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AJ Sandvig made five 3-pointers and scored 22 points for Crescent Valley in its 66-58 Class 5A play-in round win Wednesday night vs. Ashland. The game was well-played and competitive, which happens too infrequently in the play-in round.

Andy Cripe, Mid-Valley Media

The OSAA Class 5A basketball tournaments start Tuesday at Gill Coliseum. The eight best boys and girls team will compete for state titles.

It’s a fun tournament, and I usually try to find time to see a game or two each year.

But I find myself scratching my head at the process that elevates those eight boys and girls teams to Gill.

Class 5A contains 33 teams, the smallest among the OSAA’s six classes. And 24 of them, 73 percent, make the playoffs. Eight boys and girls teams received byes, while 16 more boys and girls teams participated in play-in games to advance to the round of 16.

Some of these teams came into the games with pretty lackluster records: The girls play-in round featured 9-15 St. Helens, 6-18 Putnam, 6-18 Thurston 8-16 North Eugene and 9-15 South Albany. The boys play-in sked include 5-19 Putnam, 8-16 Hood River Valley, 7-17 Ashland, 9-15 Corvallis and 8-16 Woodburn.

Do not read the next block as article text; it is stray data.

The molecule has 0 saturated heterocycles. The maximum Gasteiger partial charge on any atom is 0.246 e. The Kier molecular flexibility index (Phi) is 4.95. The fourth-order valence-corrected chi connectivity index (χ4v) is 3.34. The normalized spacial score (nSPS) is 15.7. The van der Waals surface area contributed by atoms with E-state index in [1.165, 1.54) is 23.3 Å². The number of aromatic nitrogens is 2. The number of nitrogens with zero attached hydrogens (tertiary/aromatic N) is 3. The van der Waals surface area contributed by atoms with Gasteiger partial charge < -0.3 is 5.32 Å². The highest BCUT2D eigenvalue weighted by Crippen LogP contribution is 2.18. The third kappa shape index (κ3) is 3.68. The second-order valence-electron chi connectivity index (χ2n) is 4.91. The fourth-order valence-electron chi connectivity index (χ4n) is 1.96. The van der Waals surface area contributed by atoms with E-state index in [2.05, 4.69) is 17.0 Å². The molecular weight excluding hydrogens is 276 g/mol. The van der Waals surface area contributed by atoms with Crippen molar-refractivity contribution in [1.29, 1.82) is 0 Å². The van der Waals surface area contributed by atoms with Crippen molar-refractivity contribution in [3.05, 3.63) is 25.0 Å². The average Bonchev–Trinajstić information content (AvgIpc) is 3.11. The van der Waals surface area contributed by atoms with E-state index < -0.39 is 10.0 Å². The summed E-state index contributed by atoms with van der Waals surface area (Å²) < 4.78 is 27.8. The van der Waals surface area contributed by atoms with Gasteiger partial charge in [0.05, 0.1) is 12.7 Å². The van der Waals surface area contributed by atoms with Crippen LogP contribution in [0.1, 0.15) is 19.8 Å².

Predictably, none of these teams won and many of them lost by sizable margins. The four girls teams noted above lost by an average of 20 points. The five boys teams lost by an average of 18 points. But it should be noted that there were competitive games in the mix.

Why not just use a 16-team bracket, which is the model Class 5A features for football? What practical purpose does it serve to take two Putnam teams, with a combined record of 11-37, and send them out to get pummeled?

I’m focusing on Class 5A because it hits closer to home. But check out the 6A scene if you want to see real playoff bracket padding. A total of 36 of 6A’s 50 teams get in, with the lowest-ranked eight in each bracket participating in the play-in round, with the four winners taking on the final slots in a 32-team bracket. And the results were predictable: West Albany’s boys won a play-in game and then lost 92-36 to Southridge. David Douglas’ girls advanced out of the play-in pool and lost 84-23 to Southridge.

Yes, Southridge is a bit of a power, ranked No. 1 in the girls and No. 3 in the boys. But it’s hard to see how even Southridge fans could have enjoyed games which were decided by 56 and 61 points.

There has to be a better way.

Contact reporter James Day at or 541-758-9542. Follow at or



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